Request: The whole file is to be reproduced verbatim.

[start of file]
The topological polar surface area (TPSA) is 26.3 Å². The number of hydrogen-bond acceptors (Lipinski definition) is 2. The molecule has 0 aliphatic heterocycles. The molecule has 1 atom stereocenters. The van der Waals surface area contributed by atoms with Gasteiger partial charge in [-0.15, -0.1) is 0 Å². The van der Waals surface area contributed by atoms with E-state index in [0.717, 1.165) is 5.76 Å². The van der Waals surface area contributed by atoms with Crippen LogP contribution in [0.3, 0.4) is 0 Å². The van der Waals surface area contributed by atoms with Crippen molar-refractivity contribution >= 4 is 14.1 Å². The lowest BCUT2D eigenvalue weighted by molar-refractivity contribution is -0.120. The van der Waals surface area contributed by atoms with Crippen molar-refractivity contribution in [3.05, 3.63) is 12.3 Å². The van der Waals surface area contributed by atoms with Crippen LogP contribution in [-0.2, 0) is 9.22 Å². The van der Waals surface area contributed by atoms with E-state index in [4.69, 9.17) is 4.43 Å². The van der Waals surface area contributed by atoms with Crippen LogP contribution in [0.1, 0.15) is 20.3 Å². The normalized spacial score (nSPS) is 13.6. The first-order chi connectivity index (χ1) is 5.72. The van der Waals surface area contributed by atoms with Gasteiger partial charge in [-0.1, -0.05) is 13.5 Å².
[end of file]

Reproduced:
The topological polar surface area (TPSA) is 26.3 Å². The number of hydrogen-bond acceptors (Lipinski definition) is 2. The molecule has 0 aliphatic heterocycles. The molecule has 1 atom stereocenters. The van der Waals surface area contributed by atoms with Gasteiger partial charge in [-0.15, -0.1) is 0 Å². The van der Waals surface area contributed by atoms with E-state index in [0.717, 1.165) is 5.76 Å². The van der Waals surface area contributed by atoms with Crippen LogP contribution in [0.3, 0.4) is 0 Å². The van der Waals surface area contributed by atoms with Crippen molar-refractivity contribution >= 4 is 14.1 Å². The lowest BCUT2D eigenvalue weighted by molar-refractivity contribution is -0.120. The van der Waals surface area contributed by atoms with Crippen molar-refractivity contribution in [3.05, 3.63) is 12.3 Å². The van der Waals surface area contributed by atoms with Crippen LogP contribution in [-0.2, 0) is 9.22 Å². The van der Waals surface area contributed by atoms with E-state index in [4.69, 9.17) is 4.43 Å². The van der Waals surface area contributed by atoms with Crippen LogP contribution in [0.1, 0.15) is 20.3 Å². The normalized spacial score (nSPS) is 13.6. The first-order chi connectivity index (χ1) is 5.72. The van der Waals surface area contributed by atoms with Gasteiger partial charge in [-0.1, -0.05) is 13.5 Å².